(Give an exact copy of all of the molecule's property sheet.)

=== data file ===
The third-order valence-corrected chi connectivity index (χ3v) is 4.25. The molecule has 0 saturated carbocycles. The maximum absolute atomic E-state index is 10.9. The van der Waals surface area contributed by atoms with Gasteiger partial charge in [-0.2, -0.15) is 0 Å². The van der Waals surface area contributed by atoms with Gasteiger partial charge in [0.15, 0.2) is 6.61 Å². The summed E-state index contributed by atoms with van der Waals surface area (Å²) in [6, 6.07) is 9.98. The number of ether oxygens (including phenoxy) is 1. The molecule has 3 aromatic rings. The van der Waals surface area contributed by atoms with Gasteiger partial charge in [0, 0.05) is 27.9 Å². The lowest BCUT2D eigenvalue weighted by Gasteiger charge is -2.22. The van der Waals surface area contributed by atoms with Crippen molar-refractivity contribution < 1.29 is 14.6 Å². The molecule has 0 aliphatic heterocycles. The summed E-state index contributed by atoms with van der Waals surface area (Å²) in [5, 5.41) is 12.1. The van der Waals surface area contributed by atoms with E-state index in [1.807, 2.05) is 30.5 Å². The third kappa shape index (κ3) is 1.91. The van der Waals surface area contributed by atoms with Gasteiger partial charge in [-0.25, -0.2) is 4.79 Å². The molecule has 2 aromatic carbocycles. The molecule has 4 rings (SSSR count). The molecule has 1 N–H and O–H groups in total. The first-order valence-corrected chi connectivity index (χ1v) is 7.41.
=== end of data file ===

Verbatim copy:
The third-order valence-corrected chi connectivity index (χ3v) is 4.25. The molecule has 0 saturated carbocycles. The maximum absolute atomic E-state index is 10.9. The van der Waals surface area contributed by atoms with Gasteiger partial charge in [-0.2, -0.15) is 0 Å². The van der Waals surface area contributed by atoms with Gasteiger partial charge in [0.15, 0.2) is 6.61 Å². The summed E-state index contributed by atoms with van der Waals surface area (Å²) in [6, 6.07) is 9.98. The number of ether oxygens (including phenoxy) is 1. The molecule has 3 aromatic rings. The van der Waals surface area contributed by atoms with Gasteiger partial charge in [0, 0.05) is 27.9 Å². The lowest BCUT2D eigenvalue weighted by Gasteiger charge is -2.22. The van der Waals surface area contributed by atoms with Crippen molar-refractivity contribution < 1.29 is 14.6 Å². The molecule has 0 aliphatic heterocycles. The summed E-state index contributed by atoms with van der Waals surface area (Å²) in [5, 5.41) is 12.1. The van der Waals surface area contributed by atoms with E-state index in [1.807, 2.05) is 30.5 Å². The third kappa shape index (κ3) is 1.91. The van der Waals surface area contributed by atoms with Gasteiger partial charge in [-0.25, -0.2) is 4.79 Å². The molecule has 2 aromatic carbocycles. The molecule has 4 rings (SSSR count). The molecule has 1 N–H and O–H groups in total. The first-order valence-corrected chi connectivity index (χ1v) is 7.41.